Shortage of specialist skills a challenge to growing impact investing market

Client demand appears to be driving the recent surge in impact investing – but a lack of professionals skilled in this field could hamper further growth.

These are among the findings published by the Global Impact Investing Network (GIIN) last week in its ninth Annual Impact Investor Survey, which draws on data gathered earlier this year from 266 impact investors.

Among the 169 fund managers surveyed, 85% said client demand was a ‘somewhat’ or ‘very’ important motivation for making impact investments – which GIIN CEO and co-founder Amit Bouri said showed “the powerful potential for people to influence positive change in the financial system.” 

The report also suggests that the persistent idea of a trade-off – that choosing impact means sacrificing some financial return – is starting to wane: a third of all survey respondents said they were motivated to invest because of, not in spite of, potential for financial return. Managing director Sapna Shah said this signalled that “investors increasingly see alignment between business objectives and transformative impact.” Over 90% of respondents reported performance in line with or exceeding both their impact and their financial expectations.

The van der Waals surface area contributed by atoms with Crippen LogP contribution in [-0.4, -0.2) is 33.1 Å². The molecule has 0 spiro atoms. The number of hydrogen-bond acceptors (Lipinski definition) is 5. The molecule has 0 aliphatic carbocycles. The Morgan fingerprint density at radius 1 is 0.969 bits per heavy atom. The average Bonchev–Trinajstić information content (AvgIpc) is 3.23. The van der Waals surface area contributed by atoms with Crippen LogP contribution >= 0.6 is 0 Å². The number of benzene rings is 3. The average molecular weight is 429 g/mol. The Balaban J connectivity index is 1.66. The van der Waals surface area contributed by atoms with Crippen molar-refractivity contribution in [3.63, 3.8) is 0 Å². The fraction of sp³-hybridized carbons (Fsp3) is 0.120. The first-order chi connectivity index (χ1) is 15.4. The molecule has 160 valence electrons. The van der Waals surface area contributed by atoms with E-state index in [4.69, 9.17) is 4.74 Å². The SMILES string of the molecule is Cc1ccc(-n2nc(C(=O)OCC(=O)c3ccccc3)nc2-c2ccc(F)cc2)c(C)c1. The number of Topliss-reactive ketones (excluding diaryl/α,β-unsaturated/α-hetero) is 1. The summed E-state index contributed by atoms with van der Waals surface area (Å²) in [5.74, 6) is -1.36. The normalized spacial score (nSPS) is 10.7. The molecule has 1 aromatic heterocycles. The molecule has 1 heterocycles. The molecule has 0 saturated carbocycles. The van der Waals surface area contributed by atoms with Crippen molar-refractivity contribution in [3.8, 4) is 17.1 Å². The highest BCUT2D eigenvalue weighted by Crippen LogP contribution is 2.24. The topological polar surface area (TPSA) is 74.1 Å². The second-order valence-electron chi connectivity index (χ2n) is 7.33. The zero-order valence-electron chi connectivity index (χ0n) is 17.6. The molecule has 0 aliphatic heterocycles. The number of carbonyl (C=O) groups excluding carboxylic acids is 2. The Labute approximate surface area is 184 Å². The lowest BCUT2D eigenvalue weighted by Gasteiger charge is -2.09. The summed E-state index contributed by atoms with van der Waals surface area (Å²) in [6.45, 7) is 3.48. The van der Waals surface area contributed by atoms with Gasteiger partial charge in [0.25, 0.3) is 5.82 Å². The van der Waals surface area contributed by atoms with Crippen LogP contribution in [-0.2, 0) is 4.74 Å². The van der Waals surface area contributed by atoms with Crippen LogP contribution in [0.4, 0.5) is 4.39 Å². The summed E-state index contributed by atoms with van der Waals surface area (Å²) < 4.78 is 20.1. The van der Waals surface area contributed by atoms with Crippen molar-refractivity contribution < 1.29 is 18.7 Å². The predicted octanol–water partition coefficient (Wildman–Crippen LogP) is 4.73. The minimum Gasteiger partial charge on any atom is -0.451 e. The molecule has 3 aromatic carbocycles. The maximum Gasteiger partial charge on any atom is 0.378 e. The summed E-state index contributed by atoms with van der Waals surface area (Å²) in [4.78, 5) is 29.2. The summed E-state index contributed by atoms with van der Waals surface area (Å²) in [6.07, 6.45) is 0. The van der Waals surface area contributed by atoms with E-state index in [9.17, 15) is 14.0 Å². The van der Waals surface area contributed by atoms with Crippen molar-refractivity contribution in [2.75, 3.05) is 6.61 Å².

However, along with a number of obstacles – including the lack of appropriate capital across the risk–return spectrum and of suitable exit options – respondents said availability of skilled professionals was a challenge. More than half said the number of professionals with impact measurement and management skills is insufficient, while 41% believe there aren’t enough people skilled in deal making and structuring. Attracting and retaining talent is also an issue for many, with 40% citing competitive pay as a significant factor.

Those responding to this year’s GIIN survey manage a combined US$239bn in assets (GIIN has previously estimated the full size of the market at $502bn). Respondents represent a range of types including fund managers, banks, foundations, family offices, pension funds and others. They are investing in a range of sectors with the greatest share going to energy (15%), microfinance (13%) and other financial services (11%).

Eighty respondent organisations that participated in the GIIN survey both four years ago and this year grew their impact investing assets from $37bn to nearly $69bn this year. The report highlights a significant number of newcomers to the field, with nearly three-fifths of all respondents entering the market within the last ten years. Of these, 66% make only impact investments and the remainder make both impact and conventional investments.

Header photo by Clem Onojeghuo on Unsplash